Walter Ballin, son of holocaust survivors, United States.
Fritzi Ross, daughter of survivor, granddaughter of Dachau survivor Hugo Rosenbaum, great-granddaughter and great-niece of victims, United States.
Reuben Roth, son of survivors who fled from Poland in 1939, Canada.
Tony Iltis, father fled from Czechoslovakia and grandmother murdered in Auschwitz, Australia.
Anne Hudes, daughter and granddaughter of survivors from Vienna, Austria, great-granddaughter of victims who perished in Auschwitz, United States.
Mateo Nube, son of survivor from Berlin, Germany. Lives in United States.
John Mifsud, son of survivors from Malta, United States.
Mike Okrent, son of two holocaust / concentration camp survivors, United States.
Susan Bailey, daughter of survivor and niece of victims, UK.
Brenda Lewis, child of Kindertransport survivor, parent’s family died in Auschwitz and Terezin. Lives in Canada.
Patricia Rincon-Mautner, daughter of survivor and granddaughter of survivor, Colombia.
Barak Michèle, daughter and grand-daughter of a survivor, many members of family were killed in Auschwitz or Bessarabia. Lives in Germany.
Jessica Blatt, daughter of child refugee survivor, both grandparents’ entire families killed in Poland. Lives in United States
Maia Ettinger, daughter & granddaughter of survivors, United States.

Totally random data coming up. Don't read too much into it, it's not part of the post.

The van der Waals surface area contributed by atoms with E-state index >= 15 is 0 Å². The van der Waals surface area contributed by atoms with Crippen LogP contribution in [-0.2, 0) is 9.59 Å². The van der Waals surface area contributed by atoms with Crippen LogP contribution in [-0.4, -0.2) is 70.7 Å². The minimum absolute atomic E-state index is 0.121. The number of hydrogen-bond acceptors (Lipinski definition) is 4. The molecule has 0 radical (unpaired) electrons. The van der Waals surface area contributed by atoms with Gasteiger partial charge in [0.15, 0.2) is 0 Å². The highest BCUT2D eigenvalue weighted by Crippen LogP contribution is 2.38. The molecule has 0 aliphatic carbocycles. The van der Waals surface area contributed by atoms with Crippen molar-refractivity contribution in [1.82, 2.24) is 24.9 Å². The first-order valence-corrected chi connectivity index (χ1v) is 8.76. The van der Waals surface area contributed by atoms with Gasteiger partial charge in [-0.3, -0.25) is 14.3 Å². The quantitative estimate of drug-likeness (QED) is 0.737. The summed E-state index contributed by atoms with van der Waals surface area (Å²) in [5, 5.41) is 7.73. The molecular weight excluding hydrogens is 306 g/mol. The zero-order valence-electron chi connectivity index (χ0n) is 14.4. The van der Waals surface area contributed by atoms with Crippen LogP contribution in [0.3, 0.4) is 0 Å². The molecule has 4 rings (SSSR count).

Ammiel Alcalay, child of survivors from then Yugoslavia. Lives in United States.
Julie Deborah Kosowski, daughter of hidden child survivor, grandparents did not return from Auschwitz, United States.
Julia Shpirt, daughter of survivor, United States.
Ruben Rosenberg Colorni, grandson and son of survivors, The Netherlands.
Victor Ginsburgh, son of survivors, Belgium.
Arianne Sved, daughter of a survivor and granddaughter of victim, Spain.
Rolf Verleger, son of survivors, father survived Auschwitz, mother survived deportation from Berlin to Estonia, other family did not survive. Lives in Germany.
Euvrard Janine, daughter of survivors, France.
H. Fleishon, daughter of survivors, United States.
Barbara Meyer, daughter of survivor in Polish concentration camps. Lives in Italy.
Susan Heuman, child of survivors and granddaughter of two grandparents murdered in a forest in Minsk. Lives in United States.
Rami Heled, son of survivors, all grandparents and family killed by the Germans in Treblinka, Oswiecim and Russia. Lives in Israel.
Eitan Altman, son of survivor, France.
Jorge Sved, son of survivor and grandson of victim, United Kingdom